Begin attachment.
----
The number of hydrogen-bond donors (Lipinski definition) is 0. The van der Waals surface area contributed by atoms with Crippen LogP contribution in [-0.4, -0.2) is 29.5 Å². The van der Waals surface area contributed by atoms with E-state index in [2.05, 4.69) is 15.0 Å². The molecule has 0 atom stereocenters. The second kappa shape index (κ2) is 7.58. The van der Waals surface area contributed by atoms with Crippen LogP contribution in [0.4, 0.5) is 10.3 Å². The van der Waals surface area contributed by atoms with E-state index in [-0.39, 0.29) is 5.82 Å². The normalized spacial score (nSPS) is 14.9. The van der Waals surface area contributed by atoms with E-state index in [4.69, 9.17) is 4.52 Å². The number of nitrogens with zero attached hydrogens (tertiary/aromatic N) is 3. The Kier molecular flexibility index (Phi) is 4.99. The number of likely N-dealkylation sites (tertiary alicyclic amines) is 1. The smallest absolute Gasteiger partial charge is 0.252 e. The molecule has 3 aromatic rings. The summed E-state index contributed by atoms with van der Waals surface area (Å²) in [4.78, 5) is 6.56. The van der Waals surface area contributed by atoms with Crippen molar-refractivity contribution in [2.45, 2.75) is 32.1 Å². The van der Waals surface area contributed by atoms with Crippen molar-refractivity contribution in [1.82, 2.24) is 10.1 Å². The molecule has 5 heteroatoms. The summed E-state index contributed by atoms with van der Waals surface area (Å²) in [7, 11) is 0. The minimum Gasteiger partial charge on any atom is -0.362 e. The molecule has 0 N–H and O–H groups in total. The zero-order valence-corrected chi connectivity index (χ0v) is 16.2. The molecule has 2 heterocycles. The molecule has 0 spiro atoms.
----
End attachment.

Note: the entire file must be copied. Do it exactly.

The number of hydrogen-bond donors (Lipinski definition) is 0. The van der Waals surface area contributed by atoms with Crippen LogP contribution in [-0.4, -0.2) is 29.5 Å². The van der Waals surface area contributed by atoms with E-state index in [2.05, 4.69) is 15.0 Å². The molecule has 0 atom stereocenters. The second kappa shape index (κ2) is 7.58. The van der Waals surface area contributed by atoms with Crippen LogP contribution in [0.4, 0.5) is 10.3 Å². The van der Waals surface area contributed by atoms with E-state index in [-0.39, 0.29) is 5.82 Å². The normalized spacial score (nSPS) is 14.9. The van der Waals surface area contributed by atoms with E-state index in [4.69, 9.17) is 4.52 Å². The number of nitrogens with zero attached hydrogens (tertiary/aromatic N) is 3. The Kier molecular flexibility index (Phi) is 4.99. The number of likely N-dealkylation sites (tertiary alicyclic amines) is 1. The smallest absolute Gasteiger partial charge is 0.252 e. The molecule has 3 aromatic rings. The summed E-state index contributed by atoms with van der Waals surface area (Å²) in [4.78, 5) is 6.56. The van der Waals surface area contributed by atoms with Crippen molar-refractivity contribution in [2.45, 2.75) is 32.1 Å². The van der Waals surface area contributed by atoms with Crippen molar-refractivity contribution in [1.82, 2.24) is 10.1 Å². The molecule has 5 heteroatoms. The summed E-state index contributed by atoms with van der Waals surface area (Å²) in [7, 11) is 0. The minimum Gasteiger partial charge on any atom is -0.362 e. The molecule has 0 N–H and O–H groups in total. The zero-order valence-corrected chi connectivity index (χ0v) is 16.2. The molecule has 2 heterocycles. The molecule has 0 spiro atoms.